Toronto Uber driver Jeff Perera has spent the last few weeks sanitizing door handles, seats and belt buckles each time a passenger exits his car to stop the spread of a novel coronavirus.
But he may soon get a break from scrubbing because he’s debating dropping his driving gig.
“I’m taking precautions, but I don’t want to be a carrier passing coronavirus on,” said Perera, who has driven on-and-off for Uber for almost four years, while working as a professional speaker.
“I had this one lawyer I was going to take to Liberty Village to pick up some weed and he’s just one of these people who was saying (COVID-19) is all a hoax, it’s overblown and it’s not that big of a deal. That was one of my last rides and that made me really angry and I thought I don’t know if I can do this.”
Such situations are familiar to Perera’ fellow drivers, health-care and transit workers, cleaners, couriers and supermarket staff, who have been deemed essential by many provinces.
They head into workplaces while others have the luxury of toiling away from home.
Their jobs put them in the path of the unruly virus by exposing them to scores of people, who may unknowingly be carrying COVID-19, and surfaces, where experts say it can linger.
More than 1,600 Canadians have contracted the virus. The latest wave includes a Real Canadian Superstore worker in Oshawa, Ont., Loblaw president Galen Weston told customers in an email Monday.
It’s stories like those that have worried the family of Stanley Maranion, a cleaner at Tsawwassen Mills, a shopping mall south of downtown Vancouver.
“They don’t want me to go in, but it’ a chance to make money, to pay the bills,” he said.
When he hops off the bus at the mall, clad in gloves and a mask, he now often finds it empty. Most stores have closed, but a South St. Burger and Dollarama remain open.
“I feel better because the mall isn’t that busy and with less people going, I feel safer,” he said.
That emptiness is far from what Thomas Hesse, president of the United Food and Commercial Workers Local 401, hears from the 32,000 workers from companies like Cargill Inc., JBS Canada and Safeway, who the union represents.
He recently encountered a grocery clerk who hauls heavy loads of flour through busy aisles, while fretting about an ill family member in Arizona who can’t access health care and fighting with his ex-wife over childcare because schools are closed.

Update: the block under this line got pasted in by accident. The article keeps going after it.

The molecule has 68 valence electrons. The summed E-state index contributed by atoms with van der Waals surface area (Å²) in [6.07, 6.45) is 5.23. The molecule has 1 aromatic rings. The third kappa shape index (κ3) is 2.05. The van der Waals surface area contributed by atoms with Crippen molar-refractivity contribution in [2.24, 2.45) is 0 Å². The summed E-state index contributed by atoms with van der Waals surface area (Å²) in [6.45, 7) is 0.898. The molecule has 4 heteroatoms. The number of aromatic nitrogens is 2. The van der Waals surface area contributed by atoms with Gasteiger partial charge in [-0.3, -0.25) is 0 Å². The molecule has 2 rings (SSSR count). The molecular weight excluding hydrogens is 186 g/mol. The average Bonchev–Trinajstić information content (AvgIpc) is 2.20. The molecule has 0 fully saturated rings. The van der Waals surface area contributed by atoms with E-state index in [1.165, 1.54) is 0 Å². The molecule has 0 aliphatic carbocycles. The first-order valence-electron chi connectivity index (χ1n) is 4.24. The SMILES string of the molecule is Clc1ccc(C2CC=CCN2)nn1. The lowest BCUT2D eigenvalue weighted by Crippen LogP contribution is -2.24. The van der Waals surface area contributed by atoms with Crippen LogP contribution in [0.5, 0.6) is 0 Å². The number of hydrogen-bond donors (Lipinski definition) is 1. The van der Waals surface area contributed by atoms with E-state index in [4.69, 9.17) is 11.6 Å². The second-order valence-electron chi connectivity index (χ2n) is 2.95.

“I talked to one employee whose brother recently received chemotherapy and she lives with her brother,” he said. “She’s torn about coming to work because there’s a risk she might take (the virus) home, exposing her brother.”
The places where these workers are employed are encouraging staff to wash their hands constantly. Others prod staff to don a mask or gloves, which comes with a new challenge.
“We’re being as vigilant as possible and trying to make sure that everything’s on order, but there’s shortages (on sanitizer, gloves and masks) all over North America, so we’re doing our best,” said Devon Almond, the owner of Calgary cleaning company Time to Shine.
Some of his church, dental office, restaurant and office building clients have slashed or reduced cleanings, but none of his roughly 60 workers have refused work yet.
Markham, Ont.-based Anthony Cappuccio juggles stocking produce at a supermarket with working as a restaurant cook.
He isn’t worried about catching the virus at work, but wishes shoppers wouldn’t cram stores and snatch up more groceries than they need.
“We can’t keep up with demand because every time we have canned goods, even if you put a limit on it, people are gonna buy it, and with all of our stuff being delayed a bit because of the initial huge rush shopping everyone did, it’s more difficult,” he said.
Grocers like Loblaw Companies Ltd., Sobeys Inc. and Metro Inc. are installing plexiglass shields in front of cashiers, whose pay they recently raised by 2 dollars an hour. Other retailers have stopped customers from dining-in or paying with cash as they keep up with the demands of delivery.
Cappuccio’s restaurant job is far quieter. He used to work 45 hours a week there and now, he says, he’s working maybe 20.
“We laid off most of our staff except for me and three other people just to keep it running, but honestly, I’m standing around…No one wants take-out food,” he said.
He worries about laid-off co-workers, who rely solely on the restaurant to pay bills. Cappuccio, however, counts himself lucky because he lives with his parents and the grocery sector is in demand between Walmart and Loblaw looking to immediately hire thousands.
Uber driver Perera has been less calm as he mulls whether to park his car.
He’s weighed how much he enjoys helping health care workers get to their jobs with his own situation including a mother in her seventies and his brother’s babies he doesn’t want to endanger.
He doesn’t know what he’ll do instead, since his speaking work has dried up because COVID-19 has forced the cancellation of events.
“I’m debating doing Uber Eats, but there are so many people doing that that I can’t see me having much more financial success doing that but I guess it’s safer,” said Perera, who doubts he will qualify for employment insurance or other government support because he is self-employed.
“I wanted to look into Amazon, maybe doing deliveries for them. I just hope I can get something going.”
This report by The Canadian Press was first published March 25, 2020.
Companies in this story: (TSX:L, TSX:DOL, TSX:MRU, TSX:EMP)
Tara Deschamps, The Canadian Press